UK courts rule torture “evidence” is admissible
The REDRESS Trust (“ REDRESS”) joins other international non-governmental organisations and human rights groups in expressing its shock and dismay at the UK Court of Appeal’s decision yesterday that British courts can use evidence extracted under torture, as long as British agents are not complicit in the abuse.
REDRESS has a mandate to assist torture survivors to seek justice and other forms of reparation, which it fulfills through casework, law reform, research and advocacy. It has been closely following events in the aftermath of September 11 insofar as they have negatively impacted on the rule of law and international human rights generally, and the scourge of torture in particular.
The Court of Appeal’s ruling is a dangerous and worrying step backwards in the international campaign to eliminate torture. What is of especially grave concern is that the UK, which had been until recently playing a leading role in this campaign, has by this decision indicated that torture can be ‘outsourced.’
Such a precedent effectively gives the go-ahead to other States to practice torture, and the second highest court in England and Wales lost a golden opportunity to strike a blow against this heinous practice which is a crime under international law as well as under UK law.
Article 15 of the UN Convention Against Torture clearly establishes:
“Each State Party shall ensure that any statement which is established to have been made as a result of torture shall not be invoked as evidence in any proceedings [emphasis added], except against a person accused of torture as evidence that the statement was made.”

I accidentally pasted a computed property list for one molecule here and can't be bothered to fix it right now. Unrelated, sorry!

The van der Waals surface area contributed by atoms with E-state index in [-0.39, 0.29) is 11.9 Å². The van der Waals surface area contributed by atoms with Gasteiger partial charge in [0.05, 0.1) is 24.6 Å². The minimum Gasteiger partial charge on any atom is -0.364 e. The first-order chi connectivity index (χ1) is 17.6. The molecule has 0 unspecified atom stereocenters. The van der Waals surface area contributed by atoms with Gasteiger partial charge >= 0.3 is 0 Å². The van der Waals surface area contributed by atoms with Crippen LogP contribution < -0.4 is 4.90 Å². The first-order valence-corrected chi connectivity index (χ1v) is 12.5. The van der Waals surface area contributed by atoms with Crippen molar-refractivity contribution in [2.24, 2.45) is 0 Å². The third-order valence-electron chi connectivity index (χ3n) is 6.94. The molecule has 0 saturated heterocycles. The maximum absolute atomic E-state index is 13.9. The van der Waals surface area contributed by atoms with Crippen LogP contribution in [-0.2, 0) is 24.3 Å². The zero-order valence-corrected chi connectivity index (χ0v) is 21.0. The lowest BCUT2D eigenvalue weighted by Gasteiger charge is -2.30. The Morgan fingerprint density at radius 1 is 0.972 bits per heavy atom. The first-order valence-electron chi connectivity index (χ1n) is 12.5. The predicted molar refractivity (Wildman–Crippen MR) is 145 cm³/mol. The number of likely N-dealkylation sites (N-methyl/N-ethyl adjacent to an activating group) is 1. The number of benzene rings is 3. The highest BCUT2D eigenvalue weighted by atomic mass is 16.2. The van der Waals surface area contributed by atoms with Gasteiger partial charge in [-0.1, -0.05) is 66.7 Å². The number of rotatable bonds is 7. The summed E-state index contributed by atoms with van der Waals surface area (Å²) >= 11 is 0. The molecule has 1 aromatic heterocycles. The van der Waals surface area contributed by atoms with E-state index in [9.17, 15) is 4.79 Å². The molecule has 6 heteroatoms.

The UK is a party to the Convention. The inadmissibility of statements extracted under torture is a firm obligation under the Convention and a crucial safeguard against torture and ill treatment. Further, as recognised by one of the judges in the Court of Appeal, it is also a guarantee for a fair trial.
The caveat provided by the ruling that “evidence” obtained by torture would not be deemed admissible when directly procured by UK agents or in whose procurement UK agents have connived is contrary to the principle that torture is a universal crime. The UK has specific legislation to prosecute alleged torturers no matter where the torture took place, so there is no logic in creating a double standard for cases where UK agents are involved.
The reasoning of the Court is not only encouraging and fostering torture at the hands of agents of other states but is effectively avoiding the duty of all courts to act as a safeguard against torture and other international crimes.
Needless to say, legitimising torture practiced abroad is contrary to international standards and to the object and purpose of the UN Convention Against Torture.
REDRESS has just published a comprehensive report entitled Terrorism, Counter -Terrorism and Torture*, highlighting how in the name of national and global security the current ‘war on terrorism’is creating a global system that allows and even promotes torture and other forms of cruel, inhuman or degrading treatment and punishment.
It describes how important safeguards against torture are being circumvented for ‘security reasons’ with a dramatic negative effect on the practice of torture and ill treatment. The Court of Appeal’s decision is a prime example of this abhorrent trend.